5. We don’t have the exact date, but we know that it was broadcast in May 1976. There have been quite a few comments made on the site – certainly an interview which has struck a chord with viewers!

  6. Muldoon an “intelligent man”?! How the hell, do you account for the drooling sycophants, that he stocked his Cabinet with? And I’m not talking
    Johnny Walker Black, either. Ben Couch, Minister of Police?! Whom could neither add nor subtract, without using his fingers. And what about the
    droopy-eyed, half-sozzled, stumbling dimwit Keith Allen; MP for Tauranga. He thought, on being the Minister of Customs (precipitated by Hugh Templeton’s sacking in the failed colonels’ coup) meant, overseeing native cultural activities. Allen was seen, practising, twirling two pois and getting measured up for a grass skirt, blissfully unaware that his portfolio had to do with Government revenue collection, by way of excise and duty; setting tariffs; import and export licensing; border protection etc. Who can ever
    forget that earnest lobotomised look on his smug chops, at the swearing-in ceremony; where, he went from dolt-MP to dolt-Minister. This guy was a congenital cretin, supplanting the village idiot for rank stupidity. And that says something, because there has NEVER been a shortage of idiots in Tauranga.

    Muldoon was streetwise; adept in the black arts of behind-the-scenes machinations and manipulation — and power-crazed, which doesn’t necessarily conflate with “intelligence”. Not in my lexicon of words, anyway. He preyed on people’s fears and insecurities; made easy by the incredibly naive populace at the time. And, of course, aided by a shivering press corps.

    Do you remember, how, Muldoon acted immediately after losing the ’84 election, with regard to the NZ currency? That was the measure of the man. All about Self. Cynical, sneering and snide.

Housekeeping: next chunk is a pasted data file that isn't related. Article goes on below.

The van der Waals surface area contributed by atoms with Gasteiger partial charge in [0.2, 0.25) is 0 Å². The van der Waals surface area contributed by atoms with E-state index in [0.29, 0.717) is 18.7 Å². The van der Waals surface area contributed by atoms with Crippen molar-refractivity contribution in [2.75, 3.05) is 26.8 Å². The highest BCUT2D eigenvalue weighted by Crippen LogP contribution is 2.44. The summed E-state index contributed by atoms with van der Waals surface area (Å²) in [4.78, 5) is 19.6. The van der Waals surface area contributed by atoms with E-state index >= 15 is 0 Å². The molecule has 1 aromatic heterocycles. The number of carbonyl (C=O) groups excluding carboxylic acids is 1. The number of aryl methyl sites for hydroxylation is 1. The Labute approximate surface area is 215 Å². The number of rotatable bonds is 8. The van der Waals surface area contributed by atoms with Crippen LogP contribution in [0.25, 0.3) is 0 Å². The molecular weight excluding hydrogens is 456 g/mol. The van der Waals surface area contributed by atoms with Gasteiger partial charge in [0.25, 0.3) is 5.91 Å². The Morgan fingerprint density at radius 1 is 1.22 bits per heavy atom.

• Muldoon an “intelligent man”?!

      Well Merv, just how intelligent do you think this apoplectic little rave is? Not very, I’d say. And if you’re going to attack other people’s intelligence or knowledge or education, it’s probablly prudent not to break the most basic rules of the English language. “Ben Couch, Minister of Police?! Whom could neither add nor subtract…” Actually, I’d say Rob Muldoon had a brilliant mind. Fought for his country too by the way. That’s got to be worth something.

  7. he = who
    him = whom

    I write, at speed; there will always be mistakes with — typos, spelling, grammar, word repetition etc. Besides, I’m not bothered about writing perfect English. But, since you’ve drawn my attention to it. At a quick glance:

    “Jonathan Hunt an Aunt Sally question …”
    “sales-man”
    “Both MP’s recorded…”
    “Still, who knows, Simon, you might even make it to PM.”

    You pose the question, albeit, rhetorical.
    Still, who knows, Simon? You might even make it to PM.

    “Fought for his country too by the way. That’s got to be worth something”.

    How much was it “worth”, when it came to leadership qualities, moral bearing and governance? Unless, you’re saying, it gave Muldoon licence to throw sewage at Colin Moyle. That comment is a fine example of a non-sequitur; sort of like grasping at straws.
    Though, when it comes to your arch angel, anything is permissible.

  8. It was broadcast in mid-1976. I remember shaking my head as I watched because Walker seemed to think he was being bloody clever.

    He could not even use Jane’s Fighting Ships properly. He knew very little about warships and the classes and types of them.

    I’ve seen this interview again since, probably a couple of years ago, on demand (or whatever it’s called).

    Muldoon had him on toast straight away because he made Walker sound and look like a clever-dick Pommy Oxbridge boy who was full of himself and trying to make a fool of the prime minister.

    Walker’s own ignorance didn’t help him.

  9. What I want to hear is the 1978 interview (approx April – June) of Ian Fraser on TV 1 regarding the Moyle Affair. I do not know if Fraser interviewed Moyle or Muldoon because I was forbidden to watch it.

    Also I really would like to read the full police evidence regarding the Moyle Affair. Why is this still in lock up?

    The part the police played in the Moyle Affair is still ongoing for me.